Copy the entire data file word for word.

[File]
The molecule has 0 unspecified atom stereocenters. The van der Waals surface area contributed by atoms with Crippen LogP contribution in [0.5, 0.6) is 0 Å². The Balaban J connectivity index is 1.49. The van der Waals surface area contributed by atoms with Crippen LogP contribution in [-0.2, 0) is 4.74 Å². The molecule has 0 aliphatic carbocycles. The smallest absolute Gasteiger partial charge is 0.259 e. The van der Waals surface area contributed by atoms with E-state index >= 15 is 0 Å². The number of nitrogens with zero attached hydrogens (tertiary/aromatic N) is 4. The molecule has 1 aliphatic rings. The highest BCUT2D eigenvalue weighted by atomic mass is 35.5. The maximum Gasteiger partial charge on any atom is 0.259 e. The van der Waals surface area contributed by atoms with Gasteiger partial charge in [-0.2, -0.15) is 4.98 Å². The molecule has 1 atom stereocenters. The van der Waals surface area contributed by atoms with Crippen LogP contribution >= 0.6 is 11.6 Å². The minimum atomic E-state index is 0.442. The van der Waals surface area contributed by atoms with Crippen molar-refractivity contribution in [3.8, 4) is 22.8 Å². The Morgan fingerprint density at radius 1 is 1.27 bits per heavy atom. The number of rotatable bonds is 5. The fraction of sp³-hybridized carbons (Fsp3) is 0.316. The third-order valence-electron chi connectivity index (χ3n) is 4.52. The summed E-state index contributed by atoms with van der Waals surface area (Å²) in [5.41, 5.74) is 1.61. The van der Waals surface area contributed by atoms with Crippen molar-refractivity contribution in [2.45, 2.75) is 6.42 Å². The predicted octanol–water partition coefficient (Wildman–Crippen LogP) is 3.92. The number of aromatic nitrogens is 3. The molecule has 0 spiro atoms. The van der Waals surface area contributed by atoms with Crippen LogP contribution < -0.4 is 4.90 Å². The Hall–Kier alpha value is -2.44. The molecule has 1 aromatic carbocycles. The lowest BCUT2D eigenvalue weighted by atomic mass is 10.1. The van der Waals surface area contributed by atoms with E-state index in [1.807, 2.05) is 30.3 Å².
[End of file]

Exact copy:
The molecule has 0 unspecified atom stereocenters. The van der Waals surface area contributed by atoms with Crippen LogP contribution in [0.5, 0.6) is 0 Å². The Balaban J connectivity index is 1.49. The van der Waals surface area contributed by atoms with Crippen LogP contribution in [-0.2, 0) is 4.74 Å². The molecule has 0 aliphatic carbocycles. The smallest absolute Gasteiger partial charge is 0.259 e. The van der Waals surface area contributed by atoms with E-state index >= 15 is 0 Å². The number of nitrogens with zero attached hydrogens (tertiary/aromatic N) is 4. The molecule has 1 aliphatic rings. The highest BCUT2D eigenvalue weighted by atomic mass is 35.5. The maximum Gasteiger partial charge on any atom is 0.259 e. The van der Waals surface area contributed by atoms with Gasteiger partial charge in [-0.2, -0.15) is 4.98 Å². The molecule has 1 atom stereocenters. The van der Waals surface area contributed by atoms with Crippen LogP contribution >= 0.6 is 11.6 Å². The minimum atomic E-state index is 0.442. The van der Waals surface area contributed by atoms with Crippen molar-refractivity contribution in [3.8, 4) is 22.8 Å². The Morgan fingerprint density at radius 1 is 1.27 bits per heavy atom. The number of rotatable bonds is 5. The fraction of sp³-hybridized carbons (Fsp3) is 0.316. The third-order valence-electron chi connectivity index (χ3n) is 4.52. The summed E-state index contributed by atoms with van der Waals surface area (Å²) in [5.41, 5.74) is 1.61. The van der Waals surface area contributed by atoms with Crippen molar-refractivity contribution in [2.45, 2.75) is 6.42 Å². The predicted octanol–water partition coefficient (Wildman–Crippen LogP) is 3.92. The number of aromatic nitrogens is 3. The molecule has 0 spiro atoms. The van der Waals surface area contributed by atoms with Crippen LogP contribution < -0.4 is 4.90 Å². The Hall–Kier alpha value is -2.44. The molecule has 1 aromatic carbocycles. The lowest BCUT2D eigenvalue weighted by atomic mass is 10.1. The van der Waals surface area contributed by atoms with E-state index in [1.807, 2.05) is 30.3 Å².